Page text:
The lady's face under the shadow of the hat was well exposed, balanced well against the top of her hat facing upwards.
50mm F2 Macro: 1/4000sec, F/2, ISO200


Offering Prayers.
7-14mm F4: 1/40sec, F/4, ISO1000


A traditional tricycle. A popular mode of transport in Malacca long time ago.
DRAMATIC TONE Art-Filter applied. 7-14mm F4: 1/320sec, F/8, ISO200


Olympus E-5 Dynamic Range

I shall now delve too deep into “how many stops have the dynamic range EV improved”, or how does it compare with previous Olympus DSLR cameras or cameras from other manufacturers. I have photographed the images in rather extreme conditions, with stark difference in shadow and highlight regions in one frame. I believe in usability in practical situations.

I may not be able to tell you the answers in numbers, but let my photographs show you what Olympus E-5 can do. I realize how important wide dynamic range is in today’s photography demand, and I also realize how bad dynamic range is on Olympus Four-Thirds sensors. Nonetheless, what I have found out from the E-5 was truly something I did not quite anticipate.

Shooting with Live View on 3inch Dual-Axis Swivel Screen, with 7-14mm F4 ultra wide angle lens. Live view and the swivel screen helps a great deal when dealing with extreme low angle shots.


Dramatic Tone Art Filter was applied and can be previewed in real time before pressing the shutter button. In addition, now all art-filters can be used alongside all other shooting parameters, such as Aperture priority, and all other controls and settings to further fine tune your shot. Processing speed on art-filters have been improved, and there was almost no lag after shooting with art-filter.


An Abandoned House in Malacca. As seen in previous two photographs on Live View shooting.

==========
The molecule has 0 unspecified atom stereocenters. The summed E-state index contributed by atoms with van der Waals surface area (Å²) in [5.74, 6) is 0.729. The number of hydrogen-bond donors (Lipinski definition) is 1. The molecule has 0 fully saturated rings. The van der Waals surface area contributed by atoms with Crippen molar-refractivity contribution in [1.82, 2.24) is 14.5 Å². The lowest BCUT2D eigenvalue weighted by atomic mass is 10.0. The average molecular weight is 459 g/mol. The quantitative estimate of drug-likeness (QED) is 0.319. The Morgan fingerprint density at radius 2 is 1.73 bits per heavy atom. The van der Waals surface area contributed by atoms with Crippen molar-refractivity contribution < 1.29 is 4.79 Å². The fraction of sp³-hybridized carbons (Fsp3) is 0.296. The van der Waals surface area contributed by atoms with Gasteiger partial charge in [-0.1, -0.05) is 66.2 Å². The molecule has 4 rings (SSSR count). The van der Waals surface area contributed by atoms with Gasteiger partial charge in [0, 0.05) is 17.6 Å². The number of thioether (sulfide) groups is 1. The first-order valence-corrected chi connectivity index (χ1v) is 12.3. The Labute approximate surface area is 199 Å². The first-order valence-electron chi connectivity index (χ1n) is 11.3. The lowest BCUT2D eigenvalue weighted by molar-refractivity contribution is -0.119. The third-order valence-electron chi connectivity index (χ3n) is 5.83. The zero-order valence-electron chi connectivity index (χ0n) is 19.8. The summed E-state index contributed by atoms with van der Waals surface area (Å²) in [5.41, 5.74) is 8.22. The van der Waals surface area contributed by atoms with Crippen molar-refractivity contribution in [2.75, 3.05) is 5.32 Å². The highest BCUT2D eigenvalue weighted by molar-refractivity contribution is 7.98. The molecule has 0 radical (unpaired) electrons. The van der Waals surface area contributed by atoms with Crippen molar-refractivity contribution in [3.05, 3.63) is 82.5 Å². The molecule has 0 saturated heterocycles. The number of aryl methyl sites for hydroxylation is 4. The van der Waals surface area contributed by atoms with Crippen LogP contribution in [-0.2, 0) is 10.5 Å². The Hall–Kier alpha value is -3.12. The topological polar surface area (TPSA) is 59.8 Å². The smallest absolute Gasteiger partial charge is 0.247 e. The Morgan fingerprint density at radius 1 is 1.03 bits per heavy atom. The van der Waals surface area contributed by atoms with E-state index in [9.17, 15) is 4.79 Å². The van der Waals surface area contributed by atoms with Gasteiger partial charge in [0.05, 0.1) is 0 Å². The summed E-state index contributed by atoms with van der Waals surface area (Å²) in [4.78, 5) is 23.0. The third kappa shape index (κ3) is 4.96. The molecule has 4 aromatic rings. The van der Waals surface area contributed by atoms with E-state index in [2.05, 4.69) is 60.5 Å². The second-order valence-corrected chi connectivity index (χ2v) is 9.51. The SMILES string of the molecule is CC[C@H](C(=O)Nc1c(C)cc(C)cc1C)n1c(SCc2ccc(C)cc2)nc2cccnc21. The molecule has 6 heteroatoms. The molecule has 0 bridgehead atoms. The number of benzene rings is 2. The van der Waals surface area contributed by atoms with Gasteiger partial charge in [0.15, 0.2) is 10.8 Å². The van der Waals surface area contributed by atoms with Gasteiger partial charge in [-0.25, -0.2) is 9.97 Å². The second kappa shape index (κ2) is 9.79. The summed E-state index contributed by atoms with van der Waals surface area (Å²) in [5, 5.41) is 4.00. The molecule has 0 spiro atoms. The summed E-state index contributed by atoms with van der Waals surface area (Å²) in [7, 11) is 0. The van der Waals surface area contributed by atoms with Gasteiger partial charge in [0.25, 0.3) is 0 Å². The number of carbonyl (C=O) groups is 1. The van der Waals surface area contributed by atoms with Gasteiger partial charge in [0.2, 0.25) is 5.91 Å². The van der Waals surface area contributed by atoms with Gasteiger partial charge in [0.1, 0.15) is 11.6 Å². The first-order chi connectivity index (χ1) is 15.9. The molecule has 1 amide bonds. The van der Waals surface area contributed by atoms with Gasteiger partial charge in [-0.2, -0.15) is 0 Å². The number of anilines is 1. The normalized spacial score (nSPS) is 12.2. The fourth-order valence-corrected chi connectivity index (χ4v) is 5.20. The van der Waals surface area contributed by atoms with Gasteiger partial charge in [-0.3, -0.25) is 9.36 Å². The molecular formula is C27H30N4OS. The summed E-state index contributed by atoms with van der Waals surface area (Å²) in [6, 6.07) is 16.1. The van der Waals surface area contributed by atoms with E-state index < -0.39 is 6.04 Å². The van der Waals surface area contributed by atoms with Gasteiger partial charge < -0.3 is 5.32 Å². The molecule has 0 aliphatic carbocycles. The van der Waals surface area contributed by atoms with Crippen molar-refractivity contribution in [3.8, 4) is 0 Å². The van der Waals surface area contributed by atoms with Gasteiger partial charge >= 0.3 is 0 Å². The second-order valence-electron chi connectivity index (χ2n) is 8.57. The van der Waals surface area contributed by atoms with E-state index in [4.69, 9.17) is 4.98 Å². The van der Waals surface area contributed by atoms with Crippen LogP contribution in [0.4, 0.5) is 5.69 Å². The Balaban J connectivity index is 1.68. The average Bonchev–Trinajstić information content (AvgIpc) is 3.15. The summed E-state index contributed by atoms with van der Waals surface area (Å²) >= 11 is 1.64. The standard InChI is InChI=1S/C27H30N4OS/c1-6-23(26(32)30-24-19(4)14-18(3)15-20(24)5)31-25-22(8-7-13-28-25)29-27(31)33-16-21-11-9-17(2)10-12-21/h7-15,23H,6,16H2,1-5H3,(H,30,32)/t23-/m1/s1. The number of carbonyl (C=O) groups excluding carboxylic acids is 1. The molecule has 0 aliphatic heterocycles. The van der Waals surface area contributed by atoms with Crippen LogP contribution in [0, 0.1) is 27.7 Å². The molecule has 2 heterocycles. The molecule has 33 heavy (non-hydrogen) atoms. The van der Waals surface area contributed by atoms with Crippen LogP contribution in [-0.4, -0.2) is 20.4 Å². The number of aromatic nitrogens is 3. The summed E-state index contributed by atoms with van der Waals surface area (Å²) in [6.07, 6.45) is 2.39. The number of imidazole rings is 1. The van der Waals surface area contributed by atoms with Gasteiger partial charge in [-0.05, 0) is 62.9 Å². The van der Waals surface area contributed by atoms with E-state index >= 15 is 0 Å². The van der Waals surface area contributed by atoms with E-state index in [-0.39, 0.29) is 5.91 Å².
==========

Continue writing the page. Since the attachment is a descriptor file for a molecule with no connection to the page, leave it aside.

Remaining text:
DRAMATIC TONE Art-Filter applied. 7-14mm F4: 1/100sec, F/8, ISO 400


DRAMATIC TONE Art-Filter applied. 7-14mm F4: 1/40sec, F/8, ISO400

DRAMATIC TONE Art-Filter applied. 7-14mm F4: 1/60sec, F/8, ISO400


Yes, THERE IS IMPROVEMENT. There are minimal, if almost no highlight and shadow clippings in most of my shots (minus the ones shot with the art-filter), even shot under direct backlit situations, or against the harsh, cruel afternoon Malaysian sun.

This certainly has never happened before in ANY previous Olympus DSLR cameras. Sounds too good to be true? Then you just have to wait for professional reviews to justify this fact. It may not be as good as other rival cameras in the class, but to me, in real life application, the dynamic range on E-5 is more than sufficient. I know what bad lighting situations are, so I will avoid shooting in such situations, or use counter-measures to balance out the lighting. Knowing that Olympus E-5 can handle such extreme situations well, I do think it is an extra “insurance” in case I bump into some inevitable and unplanned situations, which can happen at times.

Two friendly workers offloading goods from a truck. Pay attention to the guy on the right. He has very dark skin tone. His face was heavily cast in shadow by the hat he was wearing, under bright, harsh afternoon sun. Yet, the exposure came out rather well balanced.
7-14mm F4: 1/500sec, F/4, ISO200

Outside a Grocery Shop.
50mm F2 Macro: 1/1600sec, F/2, ISO200

An old shop, with a friendly shopkeeper. How friendly? He asked me in for a drink. KL people lack such warmth I must day.
DRAMATIC TONE Art-Filter applied. 7-14mm: 1/60sec F/4, ISO200

DRAMATIC TONE Art-Filter applied. 7-14mm F4: 1/200sec, F/4, ISO200

The details are very well-maintained in the shadow region. Please check out the photograph below.

Christ Church, Malacca. Take a good look at shadowy region behind the grilled bars at the low left corner of the frame.
7-14mm F4, 1/400sec, F/9, ISO200

The shadows did not wash out into black, and you can still see good amount of details there.

Also take not how consistent the colour reproduction is, even under very harsh lighting. The colours did wash out a little, but on the whole, is still very presentable and natural looking. Details are well maintained. The flare and ghostings were mainly due to the lens’ being dusty, and smeared with finger prints. Yes, yes, my fault for not constantly keeping the front element of the lens clean. That apart, I do think that the overall outcome in handling strong lighting against shadowy areas quite impressive.

Beads of Water suspended in the mid-air.
40-150mm F3.5-4.5: i/2000sec, F/4.5, ISO200

St Paul's Church. I love PERSPECTIVE DISTORTION. So sue me. I seriously love it.
7-14mm F4: 1/500sec, F/10, ISO200

7-14mm F4: 1/400sec, F/10, ISO200

Looking up, shot from floor level, inside St Paul's Church. The flare was due to smudge and dusts on the lens. Nonetheless, see how well the strong mid-day sun was balanced with the inner walls.
8mm F3.5 Fisheye: 1/640sec, F/10, ISO200